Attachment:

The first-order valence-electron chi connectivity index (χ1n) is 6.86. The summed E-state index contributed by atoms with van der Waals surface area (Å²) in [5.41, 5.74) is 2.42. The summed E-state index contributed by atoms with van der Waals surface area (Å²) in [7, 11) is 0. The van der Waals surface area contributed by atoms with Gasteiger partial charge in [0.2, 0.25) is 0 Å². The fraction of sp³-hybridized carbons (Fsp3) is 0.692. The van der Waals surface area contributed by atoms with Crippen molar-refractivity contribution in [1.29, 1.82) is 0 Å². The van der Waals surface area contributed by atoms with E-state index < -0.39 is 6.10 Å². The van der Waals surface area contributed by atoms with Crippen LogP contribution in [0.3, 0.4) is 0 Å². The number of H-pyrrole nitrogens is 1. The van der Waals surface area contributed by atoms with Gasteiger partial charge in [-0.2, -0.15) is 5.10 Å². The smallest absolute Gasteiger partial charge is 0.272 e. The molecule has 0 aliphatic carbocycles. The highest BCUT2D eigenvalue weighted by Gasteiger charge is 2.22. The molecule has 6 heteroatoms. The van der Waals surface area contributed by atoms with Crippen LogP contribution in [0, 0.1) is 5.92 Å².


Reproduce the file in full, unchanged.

The first-order valence-electron chi connectivity index (χ1n) is 6.86. The summed E-state index contributed by atoms with van der Waals surface area (Å²) in [5.41, 5.74) is 2.42. The summed E-state index contributed by atoms with van der Waals surface area (Å²) in [7, 11) is 0. The van der Waals surface area contributed by atoms with Gasteiger partial charge in [0.2, 0.25) is 0 Å². The fraction of sp³-hybridized carbons (Fsp3) is 0.692. The van der Waals surface area contributed by atoms with Crippen molar-refractivity contribution in [1.29, 1.82) is 0 Å². The van der Waals surface area contributed by atoms with E-state index < -0.39 is 6.10 Å². The van der Waals surface area contributed by atoms with Crippen LogP contribution in [0.3, 0.4) is 0 Å². The number of H-pyrrole nitrogens is 1. The van der Waals surface area contributed by atoms with Gasteiger partial charge in [-0.2, -0.15) is 5.10 Å². The smallest absolute Gasteiger partial charge is 0.272 e. The molecule has 0 aliphatic carbocycles. The highest BCUT2D eigenvalue weighted by Gasteiger charge is 2.22. The molecule has 6 heteroatoms. The van der Waals surface area contributed by atoms with Crippen LogP contribution in [0, 0.1) is 5.92 Å².